Before we move on to your final book, I am interested to know what kind of reaction Prince William and Harry had to the book you did about Princess Diana. Does their reaction affect the book you are doing about them now?

I have never heard what they felt about it. In terms of the book I am doing about William and Kate, I don’t have anything like the access I had to Diana. But writing about the royals is like putting on a comfortable old shoe. Since doing the book on Diana, I have written about the President of Kenya, Tom Cruise, the Beckhams, Madonna and Angelina Jolie. But going back to the royals… a lot of the people I spoke to for the book about Diana have become friends, so it is easy getting back in contact with them. And also, over the years I have got to know the royal landscape – and when you know the Royal landscape, you know where to go for information.

But what about being able to speak to William and Kate?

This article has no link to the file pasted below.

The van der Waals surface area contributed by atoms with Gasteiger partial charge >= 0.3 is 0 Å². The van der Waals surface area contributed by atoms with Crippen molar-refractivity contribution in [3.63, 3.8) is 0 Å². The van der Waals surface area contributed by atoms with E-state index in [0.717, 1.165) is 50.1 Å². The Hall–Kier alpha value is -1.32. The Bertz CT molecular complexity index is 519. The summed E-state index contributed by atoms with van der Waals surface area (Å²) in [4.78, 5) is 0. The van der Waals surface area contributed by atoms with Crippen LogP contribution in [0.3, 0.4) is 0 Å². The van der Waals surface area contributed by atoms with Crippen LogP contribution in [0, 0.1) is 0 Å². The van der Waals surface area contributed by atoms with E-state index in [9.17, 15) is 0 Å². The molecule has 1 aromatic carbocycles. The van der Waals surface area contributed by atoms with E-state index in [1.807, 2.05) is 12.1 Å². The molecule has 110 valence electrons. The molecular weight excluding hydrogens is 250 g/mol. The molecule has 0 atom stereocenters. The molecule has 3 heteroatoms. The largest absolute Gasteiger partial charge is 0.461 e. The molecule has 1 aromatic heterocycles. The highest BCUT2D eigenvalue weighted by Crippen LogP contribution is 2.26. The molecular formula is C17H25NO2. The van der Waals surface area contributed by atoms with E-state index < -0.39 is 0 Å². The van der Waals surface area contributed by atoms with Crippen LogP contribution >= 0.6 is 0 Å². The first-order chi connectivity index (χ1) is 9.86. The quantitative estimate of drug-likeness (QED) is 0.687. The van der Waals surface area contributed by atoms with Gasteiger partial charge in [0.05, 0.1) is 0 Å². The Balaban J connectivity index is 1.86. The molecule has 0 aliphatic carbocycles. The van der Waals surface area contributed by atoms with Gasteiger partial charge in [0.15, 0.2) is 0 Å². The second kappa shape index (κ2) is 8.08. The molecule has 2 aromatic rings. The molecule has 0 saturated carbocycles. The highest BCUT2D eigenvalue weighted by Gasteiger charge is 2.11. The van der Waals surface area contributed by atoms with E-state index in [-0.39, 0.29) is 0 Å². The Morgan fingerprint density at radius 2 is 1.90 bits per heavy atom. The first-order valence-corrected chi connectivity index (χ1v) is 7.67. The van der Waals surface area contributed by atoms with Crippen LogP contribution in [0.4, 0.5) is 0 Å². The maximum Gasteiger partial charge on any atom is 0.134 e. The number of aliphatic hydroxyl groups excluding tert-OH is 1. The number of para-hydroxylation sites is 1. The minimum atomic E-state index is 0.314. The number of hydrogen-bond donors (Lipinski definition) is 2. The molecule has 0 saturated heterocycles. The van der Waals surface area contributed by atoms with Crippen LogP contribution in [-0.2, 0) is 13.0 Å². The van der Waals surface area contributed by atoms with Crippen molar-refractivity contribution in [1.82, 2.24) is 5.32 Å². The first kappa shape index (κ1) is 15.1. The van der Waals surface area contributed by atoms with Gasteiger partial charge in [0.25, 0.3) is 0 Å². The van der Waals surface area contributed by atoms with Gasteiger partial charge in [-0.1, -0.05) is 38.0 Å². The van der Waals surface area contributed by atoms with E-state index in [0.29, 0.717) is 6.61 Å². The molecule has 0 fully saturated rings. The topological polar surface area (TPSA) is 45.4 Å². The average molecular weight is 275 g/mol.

No, I can’t do that. I think one of the interesting things about them is that they say very little in public. But you can always talk to the people around them. There are lots of students who knew “Big Wills” and “Babykins”, as they were known at St Andrews University.

So in the process of all your research, what things struck you?

Several things struck me. One was how the phone tapping scandal affected them. That was when News of the World over a long period of time tapped their phones. It really affected their day to day life. It bled into their dealings with everyone and made them paranoid. And you can see that through the way they are organising the Royal Wedding. The BBC presenter Huw Edwards is doing the commentary and as part of his preparation he has asked for a list of the guests but they just won’t give him one. So this kind of boneheaded secrecy is still as much in place today as it was years ago.

Your last book is a move back to the past. You’ve chosen England Under the Tudors, by G R Elton.  Do you see any kind of connection between the Tudors and modern-day royalty?